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In an interview with CBS News on Tuesday, Mr. Trump was asked if he would hold Mr. Putin responsible for election meddling.
“Well, I would, because he’s in charge of the country,” Mr. Trump said. “Just like I consider myself to be responsible for things that happen in this country.”
At the Defense Department, at least three aides who would be part of any policy change to come out of the private one-on-one meeting between Messrs. Trump and Putin said Tuesday they hadn’t been briefed on the two hours the two leaders spent alone.
On the flight home from Helsinki, with Mr. Trump telling aides he wanted to come out with a new statement, John Bolton, his national security adviser, wrote up a list of points that needed to be made quickly and passed them to White House aides, a person familiar with the matter said.
Mr. Bolton noted that president should make clear that he had always backed the U.S. intelligence community, that Russian or any foreign meddling wouldn’t be tolerated, that interference in U.S. elections wouldn’t happen in the midterm elections and that there hadn’t been any collusion between Russia and the Trump campaign in the 2016 election.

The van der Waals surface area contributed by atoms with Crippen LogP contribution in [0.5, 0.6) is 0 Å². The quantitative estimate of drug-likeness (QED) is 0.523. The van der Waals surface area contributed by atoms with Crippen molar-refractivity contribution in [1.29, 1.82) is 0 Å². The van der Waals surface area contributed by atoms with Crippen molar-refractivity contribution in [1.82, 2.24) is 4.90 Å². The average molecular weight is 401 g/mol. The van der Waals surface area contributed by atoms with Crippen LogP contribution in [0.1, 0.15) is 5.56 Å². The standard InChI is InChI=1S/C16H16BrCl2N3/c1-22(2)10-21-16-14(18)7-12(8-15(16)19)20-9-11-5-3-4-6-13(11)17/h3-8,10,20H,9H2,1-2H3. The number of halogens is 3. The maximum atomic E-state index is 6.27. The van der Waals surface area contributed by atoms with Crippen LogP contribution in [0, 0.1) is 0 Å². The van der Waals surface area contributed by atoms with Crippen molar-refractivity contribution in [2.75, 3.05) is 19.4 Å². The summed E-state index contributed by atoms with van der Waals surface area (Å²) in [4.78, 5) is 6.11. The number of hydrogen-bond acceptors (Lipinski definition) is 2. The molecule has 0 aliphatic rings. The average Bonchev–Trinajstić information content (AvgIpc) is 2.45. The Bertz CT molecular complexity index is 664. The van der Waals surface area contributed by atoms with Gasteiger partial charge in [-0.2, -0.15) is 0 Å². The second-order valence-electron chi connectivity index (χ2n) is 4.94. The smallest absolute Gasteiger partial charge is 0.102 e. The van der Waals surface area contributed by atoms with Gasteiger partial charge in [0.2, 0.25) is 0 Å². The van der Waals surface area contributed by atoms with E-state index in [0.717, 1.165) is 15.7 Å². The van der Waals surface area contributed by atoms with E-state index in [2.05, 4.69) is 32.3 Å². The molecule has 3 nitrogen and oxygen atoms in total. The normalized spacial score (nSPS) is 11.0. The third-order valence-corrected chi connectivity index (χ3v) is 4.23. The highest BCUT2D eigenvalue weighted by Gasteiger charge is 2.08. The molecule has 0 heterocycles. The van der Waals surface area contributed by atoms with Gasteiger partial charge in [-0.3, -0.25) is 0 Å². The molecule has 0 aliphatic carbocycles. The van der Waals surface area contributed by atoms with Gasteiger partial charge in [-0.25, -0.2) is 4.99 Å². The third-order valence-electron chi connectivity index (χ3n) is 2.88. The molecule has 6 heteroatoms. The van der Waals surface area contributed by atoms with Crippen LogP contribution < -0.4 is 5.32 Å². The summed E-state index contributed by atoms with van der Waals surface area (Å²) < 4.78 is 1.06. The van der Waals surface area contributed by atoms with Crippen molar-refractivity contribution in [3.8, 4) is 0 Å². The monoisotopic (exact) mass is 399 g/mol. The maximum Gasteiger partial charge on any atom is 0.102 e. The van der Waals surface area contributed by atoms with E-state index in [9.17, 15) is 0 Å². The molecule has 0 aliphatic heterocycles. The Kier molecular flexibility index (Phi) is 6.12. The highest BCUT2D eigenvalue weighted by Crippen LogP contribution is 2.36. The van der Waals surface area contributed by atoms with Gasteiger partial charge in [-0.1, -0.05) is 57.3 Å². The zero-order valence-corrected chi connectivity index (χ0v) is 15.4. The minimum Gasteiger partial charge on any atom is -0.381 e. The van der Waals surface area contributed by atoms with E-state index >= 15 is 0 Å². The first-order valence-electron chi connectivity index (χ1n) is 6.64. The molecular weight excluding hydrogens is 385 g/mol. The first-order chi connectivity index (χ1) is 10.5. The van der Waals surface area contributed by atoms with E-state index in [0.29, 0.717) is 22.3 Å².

While the NATO meeting in Brussels was an acknowledged triumph, with billions of dollars more being put up by member countries at a faster pace, the meeting with Russia may prove to be, in the long run, an even greater success. Many positive things will come out of that meeting..
Bill Shine, the newly minted deputy chief of staff for communications and a former Fox News executive, voiced concern that the White House needed to provide a new TV image so that networks would stop broadcasting images of Mr. Trump’s news conference in Helsinki, a person familiar with the matter said.
Mr. Trump would heed that advice, making a televised statement from the Cabinet Room during a meeting with lawmakers that was originally supposed to be closed to the press. Mr. Shine didn’t respond to a request for comment.
Kellyanne Conway, counselor to the president, suggested that the president was being treated unfairly by the media. She reminded him that former President Barack Obama should have done more to expose and punish Russia for its interference in the 2016 elections, a White House official said.
She urged him to talk about the administration’s record on Russia, including sanctions and the dozens of Russian national officials who were expelled this year.
Mr. Bolton and Vice President Mike Pence emphasized the importance of reassuring the intelligence community.
One concern among Trump allies was that Mr. Trump’s comments in Helsinki, in which he put the intelligence community’s assertion of Russian meddling on a par with Mr. Putin’s denials, could alienate Republican voters and the broader electorate.
In the statement, Mr. Trump said he accepted the intelligence community’s conclusion that Russia interfered in the election, adding “I have full faith and support for America’s great intelligence agencies.”